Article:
Glycolysis

Here it is! The long-awaited! The foreshadowed! The promised! The awful!

[ahem]

Yep, today I’m finally going to talk about glycolysis.

[cue cheesy YouTube opening music]


We all know that, when we eat something, we’re taking in energy for our body to use to keep us going. However, not everybody knows exactly how we go about that.

“You break it down for ATP!” is the general answer. If you’re my sister, you’re rolling your eyes and going, “Stoppit. I know that cellular respiration exists. Let me name for thee the stages.”

(Shh! I have to do an intro bit, okay?)

Well, our bodies love to break glucose down into little bits and suck the energy out of it in the process. We have, in fact, numerous ways of doing this. The most efficient way uses oxygen, which is why we belong to an itty bitty class of organisms known as aerobic organisms. However, if you’re an anaerobic organism, a red blood cell, or a plain ole plain Jane cell without some pyruvate to work with, you’ve got to do things the old fashion way.

That’s right, today we’re going to be looking at glycolysis, a form of anaerobic respiration that unites us all. All of us. All living organisms.

(All of us.)

Glycolysis can generally be referred to as the oxidation of glucose to pyruvate. While we’re doing that, we put some electrons (the ones glucose loses) into NADH and get some ATP. The net reaction looks a little like this:

1 Glucose + 2 ADP + 2 Pi + 2 NAD+ —> 2 Pyruvate + 2 ATP + 2 NADH + 2 H2O + 2 H+

Oh, that’s not too terribly bad, you might be tempted to say. Well, unfortunately, the actual process of glycolysis is one wild ride that you might want to get off of now.

Still with me? Okay! Don’t say I didn’t warn you!

Glycolysis is divided up into ten distinct steps, and those steps can be split up into three stages. We’ll take things nice and slow by looking at things step-by-step, so don’t worry too much, okay?

Stage 1: Conversion of Glucose to Fructose-1,6-Bisphosphate

This is the first stage of glycolysis, and probably the last time you’ll see something recognizable unless you’re someone who enjoys doing chemistry in their spare time. In this stage, we’re going to kick things off by introducing flux with a lil’ bit of ATP.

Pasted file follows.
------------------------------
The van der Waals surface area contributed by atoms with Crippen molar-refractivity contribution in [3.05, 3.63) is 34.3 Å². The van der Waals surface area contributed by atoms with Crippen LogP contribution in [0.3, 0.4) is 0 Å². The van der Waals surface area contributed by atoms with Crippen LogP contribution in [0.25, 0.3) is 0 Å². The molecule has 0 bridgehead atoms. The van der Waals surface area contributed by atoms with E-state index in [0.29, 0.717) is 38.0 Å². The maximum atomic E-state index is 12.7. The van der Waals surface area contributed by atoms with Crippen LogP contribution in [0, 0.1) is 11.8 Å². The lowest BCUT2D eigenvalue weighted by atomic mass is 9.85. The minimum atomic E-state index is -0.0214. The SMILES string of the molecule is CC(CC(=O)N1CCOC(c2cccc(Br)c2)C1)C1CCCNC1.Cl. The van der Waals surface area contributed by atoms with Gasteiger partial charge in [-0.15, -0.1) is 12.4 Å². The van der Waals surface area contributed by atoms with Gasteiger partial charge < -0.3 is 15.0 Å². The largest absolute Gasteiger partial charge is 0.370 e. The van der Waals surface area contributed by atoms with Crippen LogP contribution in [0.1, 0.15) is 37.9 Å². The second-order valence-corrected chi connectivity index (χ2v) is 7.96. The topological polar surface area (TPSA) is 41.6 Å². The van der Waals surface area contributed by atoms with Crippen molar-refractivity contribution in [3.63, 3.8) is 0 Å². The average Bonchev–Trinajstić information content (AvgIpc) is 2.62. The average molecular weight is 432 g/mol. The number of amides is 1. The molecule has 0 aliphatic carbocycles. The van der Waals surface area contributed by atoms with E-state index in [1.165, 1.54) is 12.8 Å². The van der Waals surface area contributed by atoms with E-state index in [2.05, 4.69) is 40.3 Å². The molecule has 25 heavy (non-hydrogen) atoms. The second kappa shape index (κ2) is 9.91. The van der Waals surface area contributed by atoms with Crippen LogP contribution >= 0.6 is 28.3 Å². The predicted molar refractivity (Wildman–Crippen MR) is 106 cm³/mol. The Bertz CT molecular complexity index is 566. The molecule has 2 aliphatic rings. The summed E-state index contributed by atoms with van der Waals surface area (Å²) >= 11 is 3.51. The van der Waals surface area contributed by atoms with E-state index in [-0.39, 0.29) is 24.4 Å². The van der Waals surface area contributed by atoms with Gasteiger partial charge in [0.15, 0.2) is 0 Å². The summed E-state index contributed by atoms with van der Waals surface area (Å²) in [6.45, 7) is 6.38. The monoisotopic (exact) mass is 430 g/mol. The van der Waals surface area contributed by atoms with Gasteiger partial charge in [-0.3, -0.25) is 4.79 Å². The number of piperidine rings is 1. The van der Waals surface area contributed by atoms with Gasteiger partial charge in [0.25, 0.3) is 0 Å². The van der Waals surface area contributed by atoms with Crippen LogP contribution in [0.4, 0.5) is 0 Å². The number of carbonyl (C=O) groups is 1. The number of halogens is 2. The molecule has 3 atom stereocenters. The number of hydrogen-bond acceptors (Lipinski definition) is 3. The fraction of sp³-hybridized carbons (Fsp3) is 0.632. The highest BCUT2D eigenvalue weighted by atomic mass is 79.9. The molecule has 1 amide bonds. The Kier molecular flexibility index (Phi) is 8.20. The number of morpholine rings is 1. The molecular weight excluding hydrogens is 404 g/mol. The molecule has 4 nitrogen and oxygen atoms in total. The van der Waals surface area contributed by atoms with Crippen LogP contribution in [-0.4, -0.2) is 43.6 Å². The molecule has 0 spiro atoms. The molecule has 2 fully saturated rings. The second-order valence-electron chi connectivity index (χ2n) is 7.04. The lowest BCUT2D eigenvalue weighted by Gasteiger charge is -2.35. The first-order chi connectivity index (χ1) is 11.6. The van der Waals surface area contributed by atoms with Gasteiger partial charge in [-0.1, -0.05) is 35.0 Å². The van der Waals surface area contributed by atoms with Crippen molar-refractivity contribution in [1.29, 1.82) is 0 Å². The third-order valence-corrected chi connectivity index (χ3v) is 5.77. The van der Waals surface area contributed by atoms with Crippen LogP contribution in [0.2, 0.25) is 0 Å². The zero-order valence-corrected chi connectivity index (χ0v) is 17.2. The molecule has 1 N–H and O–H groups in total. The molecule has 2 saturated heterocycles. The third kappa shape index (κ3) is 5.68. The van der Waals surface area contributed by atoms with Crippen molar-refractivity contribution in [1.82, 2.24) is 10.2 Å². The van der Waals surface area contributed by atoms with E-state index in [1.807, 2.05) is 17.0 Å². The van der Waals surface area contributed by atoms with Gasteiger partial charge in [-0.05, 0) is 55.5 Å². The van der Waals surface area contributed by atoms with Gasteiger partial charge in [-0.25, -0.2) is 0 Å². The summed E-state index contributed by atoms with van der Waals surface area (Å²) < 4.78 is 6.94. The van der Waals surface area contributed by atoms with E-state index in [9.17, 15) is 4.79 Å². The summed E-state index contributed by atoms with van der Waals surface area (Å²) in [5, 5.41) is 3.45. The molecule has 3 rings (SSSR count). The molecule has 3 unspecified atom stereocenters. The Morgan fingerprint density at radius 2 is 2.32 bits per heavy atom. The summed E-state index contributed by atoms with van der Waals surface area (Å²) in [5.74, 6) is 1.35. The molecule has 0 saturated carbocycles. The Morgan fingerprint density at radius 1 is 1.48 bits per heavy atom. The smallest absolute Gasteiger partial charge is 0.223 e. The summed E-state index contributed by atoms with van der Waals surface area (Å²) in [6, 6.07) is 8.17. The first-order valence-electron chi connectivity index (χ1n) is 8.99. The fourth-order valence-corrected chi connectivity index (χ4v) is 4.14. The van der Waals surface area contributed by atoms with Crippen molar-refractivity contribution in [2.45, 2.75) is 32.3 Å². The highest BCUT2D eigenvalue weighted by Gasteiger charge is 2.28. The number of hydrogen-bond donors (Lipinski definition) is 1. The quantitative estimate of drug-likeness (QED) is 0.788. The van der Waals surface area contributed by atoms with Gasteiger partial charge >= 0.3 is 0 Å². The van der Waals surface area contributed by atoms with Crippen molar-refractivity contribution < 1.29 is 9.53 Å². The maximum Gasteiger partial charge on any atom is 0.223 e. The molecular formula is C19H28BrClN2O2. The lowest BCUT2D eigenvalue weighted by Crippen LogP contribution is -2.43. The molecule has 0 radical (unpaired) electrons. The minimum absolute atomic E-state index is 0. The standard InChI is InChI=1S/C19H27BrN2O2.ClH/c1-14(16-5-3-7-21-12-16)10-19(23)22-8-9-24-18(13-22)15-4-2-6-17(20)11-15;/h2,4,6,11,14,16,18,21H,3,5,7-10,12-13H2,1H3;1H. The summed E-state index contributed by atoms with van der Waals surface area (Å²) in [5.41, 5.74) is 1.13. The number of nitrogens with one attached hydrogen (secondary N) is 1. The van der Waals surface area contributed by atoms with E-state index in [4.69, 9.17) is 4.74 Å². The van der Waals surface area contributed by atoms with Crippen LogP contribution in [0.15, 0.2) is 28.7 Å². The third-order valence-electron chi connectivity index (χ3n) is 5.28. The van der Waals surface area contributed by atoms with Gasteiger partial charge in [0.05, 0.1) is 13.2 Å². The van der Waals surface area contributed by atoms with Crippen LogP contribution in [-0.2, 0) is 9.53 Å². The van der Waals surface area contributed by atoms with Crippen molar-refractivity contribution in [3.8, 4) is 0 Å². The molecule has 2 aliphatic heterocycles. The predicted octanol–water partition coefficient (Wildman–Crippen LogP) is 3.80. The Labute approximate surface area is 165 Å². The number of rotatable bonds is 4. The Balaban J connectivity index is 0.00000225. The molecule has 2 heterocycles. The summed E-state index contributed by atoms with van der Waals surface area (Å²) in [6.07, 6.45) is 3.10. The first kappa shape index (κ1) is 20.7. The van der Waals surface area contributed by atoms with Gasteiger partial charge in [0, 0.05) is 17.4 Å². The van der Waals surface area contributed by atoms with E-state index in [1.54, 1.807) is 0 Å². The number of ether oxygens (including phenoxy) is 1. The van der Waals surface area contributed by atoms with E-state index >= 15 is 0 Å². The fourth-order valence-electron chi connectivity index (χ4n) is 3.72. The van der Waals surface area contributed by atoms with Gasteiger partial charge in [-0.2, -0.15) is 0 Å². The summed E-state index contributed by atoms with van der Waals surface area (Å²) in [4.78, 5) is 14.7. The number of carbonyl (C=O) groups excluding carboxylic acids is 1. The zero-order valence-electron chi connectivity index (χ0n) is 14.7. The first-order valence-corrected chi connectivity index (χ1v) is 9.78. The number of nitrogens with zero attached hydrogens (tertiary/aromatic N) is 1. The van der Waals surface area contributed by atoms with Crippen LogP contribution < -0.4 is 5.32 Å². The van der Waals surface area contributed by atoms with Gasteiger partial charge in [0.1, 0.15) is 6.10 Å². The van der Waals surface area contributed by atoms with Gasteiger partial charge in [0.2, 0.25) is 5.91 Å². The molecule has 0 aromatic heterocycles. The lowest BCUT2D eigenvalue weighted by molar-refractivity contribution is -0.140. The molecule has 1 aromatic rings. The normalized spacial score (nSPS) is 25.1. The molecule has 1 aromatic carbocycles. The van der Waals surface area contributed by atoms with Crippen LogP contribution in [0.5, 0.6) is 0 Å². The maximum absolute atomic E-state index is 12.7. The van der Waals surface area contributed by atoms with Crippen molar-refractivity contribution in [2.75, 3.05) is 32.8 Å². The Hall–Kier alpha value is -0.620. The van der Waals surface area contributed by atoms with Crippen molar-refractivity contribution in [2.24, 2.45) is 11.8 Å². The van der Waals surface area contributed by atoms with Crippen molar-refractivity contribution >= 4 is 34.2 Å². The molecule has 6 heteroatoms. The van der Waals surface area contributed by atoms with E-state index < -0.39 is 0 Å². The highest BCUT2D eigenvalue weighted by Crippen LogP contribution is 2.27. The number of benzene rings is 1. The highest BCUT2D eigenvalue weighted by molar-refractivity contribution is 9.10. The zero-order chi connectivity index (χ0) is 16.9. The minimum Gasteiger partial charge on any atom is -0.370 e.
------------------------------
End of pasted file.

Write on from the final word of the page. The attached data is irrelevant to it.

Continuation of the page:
Step 1: Glucose to Glucose-6-Phosphate

In this first step, a transferase called hexokinase irreversibly transfers a phosphate group from ATP to a molecule of glucose, producing glucose-6-Pi and ADP. This is a flux step, meaning it is not in equilibrium. Here’s a picture:

step 1 glycolysis

(I can’t get the little curvy arrows to go in, but imagine that, at the same time, ATP is going to ADP.)

Step 2: Glucose-6-Phosphate to Fructose-6-Phosphate

Now that we’ve got our phosphorylated glucose, an isomerase called glucose-6-phosphate isomerase will interchange glucose-6-phosphate (aldohexose-Pi) with fructose-6-phosphate (ketohexose-Pi). This reaction requires no energy in either direction, and is in equilibrium.

If you’re having a bit of trouble seeing these two molecules as isomers, here’s a little picture I made. (Keep in mind that, in cells, these are both present as their cyclic forms, not their linear forms. It’s just easier to see this way.)

glucose fructoseStep 3: Fructose-6-Phosphate to Fructose-1,6-Bisphosphate

In the last step of stage 1, a transferase called phosphofructokinase 1 irreversibly transfers another phosphate from ATP to fructose-6-phosphate. This is another flux step, and it’s not in equilibrium. Here’s another image, again, without the curly arrows (:/):

step 3 glycSo, in all of stage one, we’ve used 2 ATP (1, 3), facilitated two flux reactions (1, 3) and made 1 fructose-1,6-bisphosphate.

Stage 2: Conversion of Fructose-1,6-Bisphosphate to 1,3-Bisphosphoglycerate

Now that we’ve spent all of the ATP that we’re going to spend in this reaction, it’s time to start getting something out of it. In stage 2, we use three equilibrium reactions to make NADH, a reduced form of NAD+ that we can pull electrons out of.

Step 4:  Fructose-1,6-Bisphosphate to Glyceraldehyde-3-Phosphate and Dihydroxyacetone-Phosphate

In this step, a lyase (bond-breaking) enzyme called aldolase cuts fructose-1,6-bisphosphate into two pieces: glyceraldehyde-3-Pi and dihydroxyacetone-Pi. This is how we’ll eventually get our 2 pyruvate. Here’s an image of the overall reaction, which is at equilibrium.